The goal is to make the program as international as possible. Thus, the number of participants from the United States who are allowed in will be limited to 15 out of 45. Ultimately, Silicon Students aims to extend the program to more cities next year, including several of Europe’s main hubs.
As it’s a student organization doing a program for students, Silicon Students uses crowdfunding to finance its program and you can support them until May 31st on Indiegogo.
For the record: participants actually don’t have to pay for the program, although they do have to cough up some dough to cover the house rent.
And now, probably the reason you clicked through: you can apply for the program here. Be fast, because the deadline is this Thursday, May 16th.
Important note: you don’t necessarily still have to be a student. If you’ve graduated in the past two years and are under 25, you might still be able to get in, according to the rules.
Image credit: Thinkstock
About an hour’s drive from Salt Lake City, lies Utah’s Powder Mountain. The once sleepy mountain town is about to be reinvigorated as a destination for the world’s most talented creators, artists, entrepreneurs, activists, philanthropists and musicians.
After 5-years of hosting epic events for entrepreneurs including Summit Basecamp, Summit at Sea and DC10, The Summit Series team decided it was time to grow roots, and found its home in a place called Eden, Utah. Here, the 40-person Summit Series team, led by co-founders Elliott Bisnow, Brett Leve, Jeff Rosenthal and Jeremy Schwartz, is anything but “settling down.” Today, the team announces that after 20 months, it’s officially closed the $40 million dollar deal to become the owners of Powder Mountain, the largest ski resort in the United States.
The historic purchase marks the Summit team as the youngest ownership group of any mountain in the country. Adding to this feat, is the impressive story of how a small collective of 20-somethings raised $40 million dollars from more than 40 people and pulled it off with the local county’s blessing in the form of an additional $18.5 million infrastructure bond to refurbish local roads, sewer and water systems.
In April 2008, the Summit Series’ beginnings began dubiously when 22-year old media entrepreneur Elliott Bisnow invited the nation’s top entrepreneurs out for a ski weekend to Utah’s Alta resort and put the entire bill on his credit card. In an interview with The New York Times, Mr. Bisnow said, “Instead of calling them and trying to get a meeting, I decided to convince them all to come to Utah with me. I told them, ‘I will fly you for free and pay for the trip if you come.’” And come they did.
Since then, Bisnow and his growing Summit team have welcomed guests like Sir Richard Branson, President Bill Clinton, entrepreneur Mark Cuban, rapper Jazzy Jeff, Tom’s Shoes’ Blake Mycoskie, social media expert Gary V, Twitter’s Evan Williams, WordPress’ Matt Mullenweg, author Eric Ries and artist Peter Tunney.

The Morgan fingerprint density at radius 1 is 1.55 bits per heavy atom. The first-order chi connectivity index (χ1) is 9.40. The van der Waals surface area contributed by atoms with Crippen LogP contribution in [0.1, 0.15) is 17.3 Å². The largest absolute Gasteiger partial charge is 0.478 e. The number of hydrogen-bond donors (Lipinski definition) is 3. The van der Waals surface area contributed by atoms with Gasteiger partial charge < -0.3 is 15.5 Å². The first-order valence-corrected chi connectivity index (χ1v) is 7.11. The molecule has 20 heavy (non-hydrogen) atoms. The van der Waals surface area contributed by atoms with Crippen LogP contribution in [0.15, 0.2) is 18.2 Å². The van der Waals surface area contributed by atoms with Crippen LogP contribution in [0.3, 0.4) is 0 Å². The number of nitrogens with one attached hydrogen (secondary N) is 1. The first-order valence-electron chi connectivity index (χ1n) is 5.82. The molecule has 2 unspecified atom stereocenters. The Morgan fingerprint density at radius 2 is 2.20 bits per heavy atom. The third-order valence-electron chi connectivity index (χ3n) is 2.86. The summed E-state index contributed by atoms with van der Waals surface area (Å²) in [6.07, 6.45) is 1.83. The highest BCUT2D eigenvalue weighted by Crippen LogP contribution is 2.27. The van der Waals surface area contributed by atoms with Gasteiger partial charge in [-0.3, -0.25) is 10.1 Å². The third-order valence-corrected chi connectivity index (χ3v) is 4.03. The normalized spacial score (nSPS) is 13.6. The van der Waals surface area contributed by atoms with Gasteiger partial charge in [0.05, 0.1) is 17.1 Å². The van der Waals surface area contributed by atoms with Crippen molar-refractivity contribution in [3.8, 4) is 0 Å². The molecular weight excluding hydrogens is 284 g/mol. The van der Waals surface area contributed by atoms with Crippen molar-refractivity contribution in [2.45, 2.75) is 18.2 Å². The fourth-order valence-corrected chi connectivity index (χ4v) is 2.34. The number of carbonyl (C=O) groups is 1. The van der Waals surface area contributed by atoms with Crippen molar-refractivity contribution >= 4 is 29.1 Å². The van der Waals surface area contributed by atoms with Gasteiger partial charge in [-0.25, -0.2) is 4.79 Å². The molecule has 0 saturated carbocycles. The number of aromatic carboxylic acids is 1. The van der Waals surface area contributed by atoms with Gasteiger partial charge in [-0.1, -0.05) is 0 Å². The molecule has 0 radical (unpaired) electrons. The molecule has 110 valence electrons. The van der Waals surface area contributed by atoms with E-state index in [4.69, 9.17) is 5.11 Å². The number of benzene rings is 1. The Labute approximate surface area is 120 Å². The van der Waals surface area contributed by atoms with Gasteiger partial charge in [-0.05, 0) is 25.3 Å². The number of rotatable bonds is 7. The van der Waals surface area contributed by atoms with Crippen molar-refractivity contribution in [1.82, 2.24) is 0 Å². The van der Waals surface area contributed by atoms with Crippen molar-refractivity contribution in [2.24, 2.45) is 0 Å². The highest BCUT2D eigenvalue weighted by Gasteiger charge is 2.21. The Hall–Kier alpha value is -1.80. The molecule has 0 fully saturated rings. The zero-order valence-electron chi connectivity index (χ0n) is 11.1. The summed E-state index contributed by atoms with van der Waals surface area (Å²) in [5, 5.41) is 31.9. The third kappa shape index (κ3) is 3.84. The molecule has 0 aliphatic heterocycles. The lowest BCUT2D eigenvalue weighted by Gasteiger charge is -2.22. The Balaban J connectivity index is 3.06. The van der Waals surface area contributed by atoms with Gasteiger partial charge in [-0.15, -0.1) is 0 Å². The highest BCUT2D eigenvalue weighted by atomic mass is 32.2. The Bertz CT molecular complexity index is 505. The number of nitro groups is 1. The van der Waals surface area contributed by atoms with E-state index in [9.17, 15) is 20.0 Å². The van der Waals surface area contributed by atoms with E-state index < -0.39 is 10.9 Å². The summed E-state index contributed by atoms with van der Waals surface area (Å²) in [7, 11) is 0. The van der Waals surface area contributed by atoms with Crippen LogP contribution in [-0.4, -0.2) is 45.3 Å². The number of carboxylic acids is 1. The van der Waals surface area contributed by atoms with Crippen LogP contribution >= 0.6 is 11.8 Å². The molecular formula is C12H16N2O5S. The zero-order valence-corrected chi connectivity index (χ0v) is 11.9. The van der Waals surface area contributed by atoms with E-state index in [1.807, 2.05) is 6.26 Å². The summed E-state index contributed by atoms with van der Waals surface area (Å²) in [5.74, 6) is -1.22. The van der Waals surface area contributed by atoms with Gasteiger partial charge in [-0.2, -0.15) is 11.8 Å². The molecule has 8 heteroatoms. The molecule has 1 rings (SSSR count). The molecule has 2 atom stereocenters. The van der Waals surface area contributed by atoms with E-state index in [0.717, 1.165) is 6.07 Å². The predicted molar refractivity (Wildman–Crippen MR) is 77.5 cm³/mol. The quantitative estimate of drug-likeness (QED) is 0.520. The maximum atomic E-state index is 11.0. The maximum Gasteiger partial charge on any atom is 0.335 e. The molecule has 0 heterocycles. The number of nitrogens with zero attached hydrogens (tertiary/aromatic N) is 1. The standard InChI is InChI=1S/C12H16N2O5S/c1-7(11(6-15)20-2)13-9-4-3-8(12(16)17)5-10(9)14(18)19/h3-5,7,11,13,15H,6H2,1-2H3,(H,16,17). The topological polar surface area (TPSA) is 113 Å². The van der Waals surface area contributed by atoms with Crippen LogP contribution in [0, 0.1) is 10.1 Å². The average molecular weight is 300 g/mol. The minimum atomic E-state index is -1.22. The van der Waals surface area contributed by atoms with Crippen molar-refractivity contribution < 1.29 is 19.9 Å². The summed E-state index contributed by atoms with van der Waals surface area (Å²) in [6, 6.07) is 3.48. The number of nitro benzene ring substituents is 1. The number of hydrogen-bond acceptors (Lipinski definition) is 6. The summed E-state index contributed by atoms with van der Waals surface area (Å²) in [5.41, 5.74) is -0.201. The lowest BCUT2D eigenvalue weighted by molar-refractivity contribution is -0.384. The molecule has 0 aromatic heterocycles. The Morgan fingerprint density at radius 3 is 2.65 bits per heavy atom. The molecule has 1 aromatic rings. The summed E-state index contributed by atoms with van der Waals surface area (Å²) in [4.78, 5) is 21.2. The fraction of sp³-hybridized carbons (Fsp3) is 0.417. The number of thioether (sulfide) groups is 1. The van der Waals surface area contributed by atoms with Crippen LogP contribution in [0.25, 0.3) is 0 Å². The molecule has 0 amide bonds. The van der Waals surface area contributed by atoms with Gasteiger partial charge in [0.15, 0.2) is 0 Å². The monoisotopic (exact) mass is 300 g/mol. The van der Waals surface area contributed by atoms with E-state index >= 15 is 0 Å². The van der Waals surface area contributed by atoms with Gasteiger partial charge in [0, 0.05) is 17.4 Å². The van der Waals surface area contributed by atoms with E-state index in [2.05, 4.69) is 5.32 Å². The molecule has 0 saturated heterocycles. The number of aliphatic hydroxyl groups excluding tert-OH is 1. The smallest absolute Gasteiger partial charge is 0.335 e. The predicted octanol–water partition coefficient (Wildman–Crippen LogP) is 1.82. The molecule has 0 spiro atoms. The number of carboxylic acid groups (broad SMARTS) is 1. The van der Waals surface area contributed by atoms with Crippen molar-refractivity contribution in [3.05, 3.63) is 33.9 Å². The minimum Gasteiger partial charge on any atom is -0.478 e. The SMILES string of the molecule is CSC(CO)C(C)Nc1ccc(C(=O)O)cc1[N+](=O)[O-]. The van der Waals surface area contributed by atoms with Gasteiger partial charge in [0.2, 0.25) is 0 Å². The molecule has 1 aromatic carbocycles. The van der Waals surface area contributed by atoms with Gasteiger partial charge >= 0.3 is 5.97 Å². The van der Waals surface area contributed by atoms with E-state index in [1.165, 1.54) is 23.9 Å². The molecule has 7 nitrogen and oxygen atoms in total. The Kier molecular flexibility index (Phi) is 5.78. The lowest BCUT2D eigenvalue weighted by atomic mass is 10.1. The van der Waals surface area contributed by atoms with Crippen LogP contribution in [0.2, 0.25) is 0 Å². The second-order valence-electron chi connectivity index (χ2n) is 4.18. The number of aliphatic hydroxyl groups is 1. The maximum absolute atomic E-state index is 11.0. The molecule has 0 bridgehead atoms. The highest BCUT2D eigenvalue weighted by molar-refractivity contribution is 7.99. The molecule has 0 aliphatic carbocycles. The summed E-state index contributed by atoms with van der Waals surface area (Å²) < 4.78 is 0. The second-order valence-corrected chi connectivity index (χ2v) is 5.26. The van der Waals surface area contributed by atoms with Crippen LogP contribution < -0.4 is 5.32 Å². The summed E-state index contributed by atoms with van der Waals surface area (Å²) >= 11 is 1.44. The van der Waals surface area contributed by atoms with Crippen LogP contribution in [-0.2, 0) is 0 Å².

From connections made between entrepreneurs, artists and investors, Summit events have raised tens of millions of dollars for business and nonprofit ventures. In late 2011, Summit rallied the community to raise nearly $1 million to create a marine reserve the size of Manhattan in the island chain that hosted Summit at Sea. They connected Founders Fund to Spotify, which catalyzed the music service’s North American launch. They helped the health technology company Basis raise its Series A through the Summit community. Summit also has it’s own investment fund which includes companies like Uber and Warby Parker.
On the hunt for a permanent home, the team looked at Soho House type models, beaches and other mountain communities. But once they saw Eden, Utah the decision to move solidified quickly. “It’s 55 minutes from an international airport and in the center of our country,” says Summit Team founder Jeff Rosenthal (pictured above, center with Summit Team Partner and former pro-soccer player Natalie Spigler and Summit Team Founder Elliott Bisnow). “There are no streetlights or stop lights in town. From the top of Powder Mountain, you can look out over 4 states. It’s an idyllic rural valley… It’s Narnian.”
The $40 million dollar investment to buy the mountain was secured from Summit Eden’s 40+ founding members including billionaire Peter Thiel; bestselling author Tim Ferriss; Elle Magazine founder Sunny Bates; Heroku founder James Lindenbaum; Particle Code founder Galia BenArtzi and TV host Dhani Jones.
The investment isn’t structured with equity in the resort but with plots of land on Powder Mountain (lots were rumored to have sold for $500K to $2 million a piece). Membership to Summit Eden includes access to a private lodge and ten thousand acres of skiing, riding, hiking and biking in addition to a year-round program of events, speakers and concerts.
When asked to spend $1 million on a home in Eden, the rationale from entrepreneurs is two-fold. There are the financial payoffs, as many can secure hundreds in thousands of dollars in new business in just a weekend. But most founders answered that it was this “connection to the creative spirit and the power to move things forward” that drew them in. One founding member called it a “tribe of creativity.”